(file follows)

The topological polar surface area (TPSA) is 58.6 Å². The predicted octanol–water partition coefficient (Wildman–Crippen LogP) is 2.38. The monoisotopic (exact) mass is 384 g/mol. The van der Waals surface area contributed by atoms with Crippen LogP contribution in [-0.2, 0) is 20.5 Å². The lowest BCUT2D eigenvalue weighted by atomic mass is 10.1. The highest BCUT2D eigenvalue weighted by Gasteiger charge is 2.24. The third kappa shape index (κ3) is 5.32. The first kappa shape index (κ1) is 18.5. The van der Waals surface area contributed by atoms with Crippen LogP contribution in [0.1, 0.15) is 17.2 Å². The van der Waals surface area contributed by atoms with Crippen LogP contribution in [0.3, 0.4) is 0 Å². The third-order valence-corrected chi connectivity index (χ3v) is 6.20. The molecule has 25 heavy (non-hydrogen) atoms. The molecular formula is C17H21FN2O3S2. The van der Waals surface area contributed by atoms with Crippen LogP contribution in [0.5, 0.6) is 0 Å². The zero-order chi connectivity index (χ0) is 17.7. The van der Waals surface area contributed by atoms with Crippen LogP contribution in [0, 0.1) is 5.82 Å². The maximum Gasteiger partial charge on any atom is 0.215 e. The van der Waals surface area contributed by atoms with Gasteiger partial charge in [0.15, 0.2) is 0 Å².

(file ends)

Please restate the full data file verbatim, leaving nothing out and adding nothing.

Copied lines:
The topological polar surface area (TPSA) is 58.6 Å². The predicted octanol–water partition coefficient (Wildman–Crippen LogP) is 2.38. The monoisotopic (exact) mass is 384 g/mol. The van der Waals surface area contributed by atoms with Crippen LogP contribution in [-0.2, 0) is 20.5 Å². The lowest BCUT2D eigenvalue weighted by atomic mass is 10.1. The highest BCUT2D eigenvalue weighted by Gasteiger charge is 2.24. The third kappa shape index (κ3) is 5.32. The first kappa shape index (κ1) is 18.5. The van der Waals surface area contributed by atoms with Crippen LogP contribution in [0.1, 0.15) is 17.2 Å². The van der Waals surface area contributed by atoms with Crippen LogP contribution in [0.3, 0.4) is 0 Å². The third-order valence-corrected chi connectivity index (χ3v) is 6.20. The molecule has 25 heavy (non-hydrogen) atoms. The molecular formula is C17H21FN2O3S2. The van der Waals surface area contributed by atoms with Crippen LogP contribution in [0.5, 0.6) is 0 Å². The zero-order chi connectivity index (χ0) is 17.7. The van der Waals surface area contributed by atoms with Crippen LogP contribution in [0, 0.1) is 5.82 Å². The maximum Gasteiger partial charge on any atom is 0.215 e. The van der Waals surface area contributed by atoms with Gasteiger partial charge in [0.15, 0.2) is 0 Å².